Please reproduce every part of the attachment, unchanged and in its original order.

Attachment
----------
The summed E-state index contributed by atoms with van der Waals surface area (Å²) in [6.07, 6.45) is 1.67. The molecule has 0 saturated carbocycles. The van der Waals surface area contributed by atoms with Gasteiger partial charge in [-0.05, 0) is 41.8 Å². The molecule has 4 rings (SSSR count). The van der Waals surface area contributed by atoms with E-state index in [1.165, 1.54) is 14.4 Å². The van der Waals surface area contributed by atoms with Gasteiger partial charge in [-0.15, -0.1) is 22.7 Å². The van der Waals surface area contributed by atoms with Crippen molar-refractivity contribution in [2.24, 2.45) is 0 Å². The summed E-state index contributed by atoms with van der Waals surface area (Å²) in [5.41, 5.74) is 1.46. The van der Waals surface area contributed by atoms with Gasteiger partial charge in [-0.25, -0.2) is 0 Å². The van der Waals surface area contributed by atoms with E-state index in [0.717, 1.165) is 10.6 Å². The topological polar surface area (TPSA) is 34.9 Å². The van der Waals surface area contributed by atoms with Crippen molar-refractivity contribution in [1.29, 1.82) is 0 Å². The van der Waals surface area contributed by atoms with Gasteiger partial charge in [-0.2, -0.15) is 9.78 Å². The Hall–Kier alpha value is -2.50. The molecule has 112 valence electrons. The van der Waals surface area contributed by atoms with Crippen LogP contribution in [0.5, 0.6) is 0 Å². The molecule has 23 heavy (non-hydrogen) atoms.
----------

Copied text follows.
The summed E-state index contributed by atoms with van der Waals surface area (Å²) in [6.07, 6.45) is 1.67. The molecule has 0 saturated carbocycles. The van der Waals surface area contributed by atoms with Gasteiger partial charge in [-0.05, 0) is 41.8 Å². The molecule has 4 rings (SSSR count). The van der Waals surface area contributed by atoms with E-state index in [1.165, 1.54) is 14.4 Å². The van der Waals surface area contributed by atoms with Gasteiger partial charge in [-0.15, -0.1) is 22.7 Å². The van der Waals surface area contributed by atoms with Crippen molar-refractivity contribution in [2.24, 2.45) is 0 Å². The summed E-state index contributed by atoms with van der Waals surface area (Å²) in [5.41, 5.74) is 1.46. The van der Waals surface area contributed by atoms with Gasteiger partial charge in [-0.25, -0.2) is 0 Å². The van der Waals surface area contributed by atoms with E-state index in [0.717, 1.165) is 10.6 Å². The topological polar surface area (TPSA) is 34.9 Å². The van der Waals surface area contributed by atoms with Crippen molar-refractivity contribution in [1.29, 1.82) is 0 Å². The van der Waals surface area contributed by atoms with Gasteiger partial charge in [-0.2, -0.15) is 9.78 Å². The Hall–Kier alpha value is -2.50. The molecule has 112 valence electrons. The van der Waals surface area contributed by atoms with Crippen LogP contribution in [0.5, 0.6) is 0 Å². The molecule has 23 heavy (non-hydrogen) atoms.